Student Accused Of Assaulting Susan Rice’s Son At Pro-Kavanaugh Event Gives Her Side Of The Story In A Rap Song
A student accused of physically assaulting Stanford University’s College Republicans (SCR) president at a tabling event supporting Supreme Court Justice Brett Kavanaugh’s confirmation gave her side of the story through a rap song.
Sophomore Melinda Hernandez released “Testimony” Friday under the name Linda Sol over SoundCloud in response to John David Cameron-Rice accusing her of assault at a “Change My Mind” tabling event held on Sept. 9 at Stanford in California. Hernandez was placed on a private person arrest and given a battery citation. Rice-Cameron, the son of Obama-era national security adviser Susan Rice, eventually dropped charges against Hernandez out of civility on Oct. 15. (RELATED: Susan Rice’s Son Presses ‘Full Charges’ Against Stanford Student Who Allegedly Assaulted Him At Pro-Kavanaugh Event)
“Conservatives make the student body feel degraded,” Hernandez rapped.
She added the tabling event did not debate about politics or Kavanaugh.
“It’s that people feel triggered and you look elated, this doesn’t spark conversation this is entertainment,” she said.
Hernandez goes on to claim the assault allegation was done for “fame.”
“Now you wanna talk bout civility?” Hernandez said. “Faked fragility just for publicity, all these old racists sipping on the hot tea.”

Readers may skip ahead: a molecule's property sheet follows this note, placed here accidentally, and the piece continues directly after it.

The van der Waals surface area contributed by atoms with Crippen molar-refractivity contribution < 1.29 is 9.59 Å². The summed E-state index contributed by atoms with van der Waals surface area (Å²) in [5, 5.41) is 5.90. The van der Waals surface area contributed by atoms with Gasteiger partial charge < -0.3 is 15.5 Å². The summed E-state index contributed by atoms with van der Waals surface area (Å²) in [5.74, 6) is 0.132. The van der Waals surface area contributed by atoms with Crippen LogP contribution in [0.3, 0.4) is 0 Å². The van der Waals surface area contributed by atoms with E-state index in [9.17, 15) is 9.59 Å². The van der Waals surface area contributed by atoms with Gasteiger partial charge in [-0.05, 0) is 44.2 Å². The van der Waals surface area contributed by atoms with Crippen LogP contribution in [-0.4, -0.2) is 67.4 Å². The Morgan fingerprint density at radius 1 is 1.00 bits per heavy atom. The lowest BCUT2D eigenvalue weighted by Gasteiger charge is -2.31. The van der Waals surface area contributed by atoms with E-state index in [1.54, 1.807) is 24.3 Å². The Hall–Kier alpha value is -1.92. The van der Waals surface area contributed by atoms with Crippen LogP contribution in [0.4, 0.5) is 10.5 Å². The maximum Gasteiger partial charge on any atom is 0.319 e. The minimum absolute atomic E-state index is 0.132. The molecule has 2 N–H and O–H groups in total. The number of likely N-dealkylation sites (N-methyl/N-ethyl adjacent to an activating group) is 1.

Toward the end of the song, she called out sophomore and SCR treasurer Ben Esposito, who appeared on “The Ingraham Angle” on Oct. 11.
“You know, I don’t think I need to throw anyone out there, but Ben, you know you’re lying on that Fox News interview,” Hernandez said. “I did not tear down any posters and I did not hit anyone. Fuck is you talking about.”
Esposito said in his Fox interview that one of the protesters, referring to Hernandez, “got upset at John” and “hit him and pushed him back.”
Hernandez previously said the encounter with Rice-Cameron occurred because he refused to stop recording her. She, however, denied pushing Rice-Cameron forcefully.
“This whole situation was blown out of proportion on the internet, and the song was a way for me to reclaim the truth,” Hernandez told The Daily Caller News Foundation over email.
Hernandez wrote the song in one sitting a couple of days after the incident. It took her a few weeks to record and release the song because she was behind in her work due to the incident, she said to TheDCNF.
SCR hosted the tabling event where an emotionally or politically charged statement is given and those who disagree must try to change the mind of the host through dialogue.
SCR, Rice-Cameron and Stanford did not immediately respond to TheDCNF’s request for comment.
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